Skip to content

Arrival – film review

November 18, 2016


Serious-minded sci-fi turns existential mind-bender.

Reviewed on Thursday 10th November 2016


Directed by Denis Villeneuve. Screenplay by Eric Heisserer, based on the story ‘Story of Your Life’ by Ted Chiang. Starring: Amy Adams, Jeremy Renner and     Forest Whitaker. Running time: 116 mins.

Linguist Louise Banks is recruited by the US government to decipher the language of newly-arrived extraterrestrials and thus learn their purpose here on Earth. It is her own memories of personal loss which hold the key to avoiding hostilities with the aliens.

It’s going to be a challenge writing about this film without giving too much away, but I’ll do my best to not to get into spoilers. Undoubtedly one of the most intriguing indie sci-fi films of the last few years, they’re calling Denis Villeneuve’s Arrival this generation’s Close Encounters, but it’s actually closer in tone to Contact – set against the re-ignited Cold War tensions of The Abyss. From the opening moments where barely-glimpsed media reports and choice sound bites gradually reveal the titular arrival, we are immediately drawn into this unfolding mystery and our investment in the outcome is effortlessly maintained throughout. Make no mistake, this is serious-minded sci-fi and about as far away as one can get from recent studio fare such as Independence Day: Resurgence. Based on Ted Chiang’s award-winning 1998 novella ‘Story of Your Life’, the beautifully-crafted screenplay by Eric Heisserer explores multiple concepts; the main one being something called linguistic relativity; a concept which posits that the structure of a language affects its speakers’ cognition and world view. In other words, its the idea that immersing oneself in learning a new language has the effect of re-wiring ones’ own brain so that one will begin thinking differently. As the aliens’ perception of time is non-linear, Louise begins to develop     an ability to ‘relive’ the future; a skill which may, if she chooses to use it, divert the world away from nuclear conflict; as escalating tensions with China (who interpret the aliens’ intent as hostile) provide a backdrop of impending doom.

The bulk of the film takes place at a US military base; with cutaways to media reports describing the world’s reaction to the arrival of the aliens. The deliberate downsizing of the scope of the film creates a sense of intimacy with the characters so we are focused on their reactions to the unfolding mystery. As Arrival is told entirely from Louise’s point of view, Amy Adams is on screen virtually the entire time – and her performance here is one of her best so far. Also very good is Jeremy Renner as Louise’s colleague and potential love interest, Ian Donelly.

Jóhann Jóhannsson’s dread-laden score is hugely effective in generating unease during Louise’s initial foray into the alien ship, while my only real issue with the film     is a purely aesthetic one as Villeneuve’s use of shallow focus, while thematically appropriate (being a visual representation of the idea of grasping at answers which     are just out of reach) – can be a little distracting at times.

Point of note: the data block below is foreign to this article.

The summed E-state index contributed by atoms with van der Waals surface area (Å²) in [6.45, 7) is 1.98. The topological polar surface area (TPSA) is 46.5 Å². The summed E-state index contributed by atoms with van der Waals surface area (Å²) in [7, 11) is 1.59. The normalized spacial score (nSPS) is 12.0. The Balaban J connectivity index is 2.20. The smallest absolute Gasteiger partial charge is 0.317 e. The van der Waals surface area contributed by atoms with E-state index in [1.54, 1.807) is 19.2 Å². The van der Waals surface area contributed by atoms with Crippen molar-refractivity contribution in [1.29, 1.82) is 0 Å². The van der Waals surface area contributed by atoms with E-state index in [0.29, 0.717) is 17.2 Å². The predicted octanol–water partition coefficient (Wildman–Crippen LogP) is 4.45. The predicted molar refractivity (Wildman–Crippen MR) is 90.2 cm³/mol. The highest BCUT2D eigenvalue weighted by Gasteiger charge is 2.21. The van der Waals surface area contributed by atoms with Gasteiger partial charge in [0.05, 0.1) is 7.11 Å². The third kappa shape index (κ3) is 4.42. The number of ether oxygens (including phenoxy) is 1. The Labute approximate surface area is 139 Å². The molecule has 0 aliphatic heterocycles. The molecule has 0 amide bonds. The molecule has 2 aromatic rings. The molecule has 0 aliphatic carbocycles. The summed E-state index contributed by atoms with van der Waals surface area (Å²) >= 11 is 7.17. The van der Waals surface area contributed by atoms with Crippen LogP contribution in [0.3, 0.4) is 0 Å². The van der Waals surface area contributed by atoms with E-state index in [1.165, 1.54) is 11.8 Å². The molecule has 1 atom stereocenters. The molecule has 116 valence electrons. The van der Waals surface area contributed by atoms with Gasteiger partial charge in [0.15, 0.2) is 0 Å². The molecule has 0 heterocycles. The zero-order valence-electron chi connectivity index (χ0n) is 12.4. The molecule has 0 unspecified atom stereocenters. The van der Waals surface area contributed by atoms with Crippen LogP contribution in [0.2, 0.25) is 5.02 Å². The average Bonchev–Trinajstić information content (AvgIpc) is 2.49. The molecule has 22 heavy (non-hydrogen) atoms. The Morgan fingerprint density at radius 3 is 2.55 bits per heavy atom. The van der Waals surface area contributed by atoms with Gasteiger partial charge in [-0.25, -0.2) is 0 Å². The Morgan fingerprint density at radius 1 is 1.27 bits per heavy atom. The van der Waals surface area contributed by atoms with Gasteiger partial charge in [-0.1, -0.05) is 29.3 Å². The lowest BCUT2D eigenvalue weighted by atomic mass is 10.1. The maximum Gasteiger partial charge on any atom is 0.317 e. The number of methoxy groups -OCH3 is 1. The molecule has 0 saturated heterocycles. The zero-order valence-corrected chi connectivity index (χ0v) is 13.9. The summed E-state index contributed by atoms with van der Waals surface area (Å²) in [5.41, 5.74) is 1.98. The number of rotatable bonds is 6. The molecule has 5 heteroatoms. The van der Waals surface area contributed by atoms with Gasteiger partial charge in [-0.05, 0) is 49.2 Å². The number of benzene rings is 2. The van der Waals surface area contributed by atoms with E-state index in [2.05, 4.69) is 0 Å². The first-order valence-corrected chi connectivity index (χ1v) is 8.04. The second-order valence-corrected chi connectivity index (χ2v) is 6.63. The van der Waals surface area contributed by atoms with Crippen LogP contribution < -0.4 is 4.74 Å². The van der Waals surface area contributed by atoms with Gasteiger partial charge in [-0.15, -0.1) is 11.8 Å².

Featuring heady concepts, a compelling surprise-filled narrative and a terrific central performance from Amy Adams, Denis Villeneuve’s Arrival is a real treat for lovers of serious-minded sci-fi and those who enjoy thinking about the film they’ve just seen     for days after.

4 stars out of 5

Star ratings: 1 – poor / 2 – below average / 3 – good / 4 – excellent / 5 – unmissable

Viewed at the Event Cinemas Megaplex Marion, Adelaide, November 10th 2016.

Greg Moss is a film school graduate with a background in directing music videos     and is currently seeking representation as a screenwriter. He likes creative people, feeding the cat and watching genre movies. Greg can also be heard on the Blu-ray commentary track for the 1980 sci-fi thriller Saturn 3, out now from Scream Factory.


From → film reviews

  1. Great review! So glad you approve of this film (as you’re an expert on this type of thing). I absolutely loved it! This is what I wanted Interstellar to be but was left thoroughly disappointed. It’s a definite “think about it for days afterwards” film & I was surprised at how moving the story actually was. Wish they’d make stuff like this more often. : )

    • gregory moss permalink

      Thanks! Yeah, this and Travis Milloy’s SOMNIO are definitely in a class of their own and, for me, the stand-out sci-fi films of the year.

  2. Nice review Greg. Good to see you back. Arrival is a great film, likely my fave of 2016. Feels like the good old days, a sci fi epic with both brains and heart.

    • gregory moss permalink

      Thanks, Ian! Yeah, it’s good to be back. Glad you think as much of Arrival as I do. Bodes well for BR2 … 🙂

  3. Great review!

Leave a Reply

Fill in your details below or click an icon to log in: Logo

You are commenting using your account. Log Out / Change )

Twitter picture

You are commenting using your Twitter account. Log Out / Change )

Facebook photo

You are commenting using your Facebook account. Log Out / Change )

Google+ photo

You are commenting using your Google+ account. Log Out / Change )

Connecting to %s

%d bloggers like this: